The survival game genre is a love-hate relationship. Some players are hooked on the thrill of fighting to stay alive, while others find it repetitive and uneventful. This begs the question: What makes a great survival game?
Only thirty years ago, the only images of trip places might be found in brochures or books borrowed from the library. You could never be sure what type of hotel you’d booked or what kind of restaurant experience you’d have without the help of review sites.
There were still a few “firsts” for the most adventurous of explorers to find only a century ago. This is the first time I’ve ever charted an Amazonian river. This is the first time I’ve been to the South Pole.
Today, you may use Google Maps to look at a location before going there. TripAdvisor will tell you all you need to know about your accommodations.
There are hardly no “firsts” left to overcome. Instead, would-be explorers have modified well-worn paths, such as becoming the first to paddle a river in a record time or reach the North Pole without assistance.
Travel has its allure, and discovering fresh variants on old excursions is still more respectable than sitting at home. However, “the genuine spirit of romance and adventure,” as Jack London put it, has virtually died out.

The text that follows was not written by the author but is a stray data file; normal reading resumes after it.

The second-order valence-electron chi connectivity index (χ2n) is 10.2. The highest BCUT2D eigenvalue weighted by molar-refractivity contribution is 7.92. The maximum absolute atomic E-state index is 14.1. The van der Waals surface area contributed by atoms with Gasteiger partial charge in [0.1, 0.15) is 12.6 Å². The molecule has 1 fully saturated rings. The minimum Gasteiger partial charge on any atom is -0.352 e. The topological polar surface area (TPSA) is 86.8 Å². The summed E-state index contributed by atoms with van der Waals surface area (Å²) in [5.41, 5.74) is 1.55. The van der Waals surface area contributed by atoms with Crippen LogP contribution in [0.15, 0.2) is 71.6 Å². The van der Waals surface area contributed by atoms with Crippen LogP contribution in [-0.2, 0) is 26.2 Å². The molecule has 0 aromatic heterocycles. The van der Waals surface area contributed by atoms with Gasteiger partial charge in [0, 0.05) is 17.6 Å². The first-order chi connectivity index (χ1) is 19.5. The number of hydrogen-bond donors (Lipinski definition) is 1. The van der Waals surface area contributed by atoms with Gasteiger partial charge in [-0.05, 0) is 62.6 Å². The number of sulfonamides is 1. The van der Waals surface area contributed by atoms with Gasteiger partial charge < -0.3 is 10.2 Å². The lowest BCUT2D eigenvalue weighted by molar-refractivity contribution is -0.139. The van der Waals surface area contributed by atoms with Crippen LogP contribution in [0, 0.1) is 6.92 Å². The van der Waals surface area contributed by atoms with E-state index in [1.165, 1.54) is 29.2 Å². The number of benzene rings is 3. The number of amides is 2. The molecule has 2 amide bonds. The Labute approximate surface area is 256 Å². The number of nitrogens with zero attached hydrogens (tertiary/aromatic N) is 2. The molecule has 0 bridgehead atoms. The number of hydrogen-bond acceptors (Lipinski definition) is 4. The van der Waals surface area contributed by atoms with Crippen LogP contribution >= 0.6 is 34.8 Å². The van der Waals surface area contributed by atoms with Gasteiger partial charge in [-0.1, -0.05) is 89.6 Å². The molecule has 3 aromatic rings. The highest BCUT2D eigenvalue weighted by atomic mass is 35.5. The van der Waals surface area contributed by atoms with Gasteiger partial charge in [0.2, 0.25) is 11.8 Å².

Except for one thing: the pursuit of a meaningful existence.
While this research does not cross any physical boundaries, it is still a voyage. One in which the landscape encountered will be unfamiliar. While there are dangers in taking a wrong route, GPS will not be able to save you if you get lost. “Who am I?” answers, for example. “Why am I here?” and “What is the happy life?” are not questions that can be answered with a Google search. There are no unambiguous sign posts directing the way in our atomistic world.
No one has ever walked the precise path you’ll follow, nor has anybody ever set foot on the peaks and valleys you’ll pass through.
The person who unfolds the map of meaning, who maps a path to importance, is about to embark on the world’s final big adventure.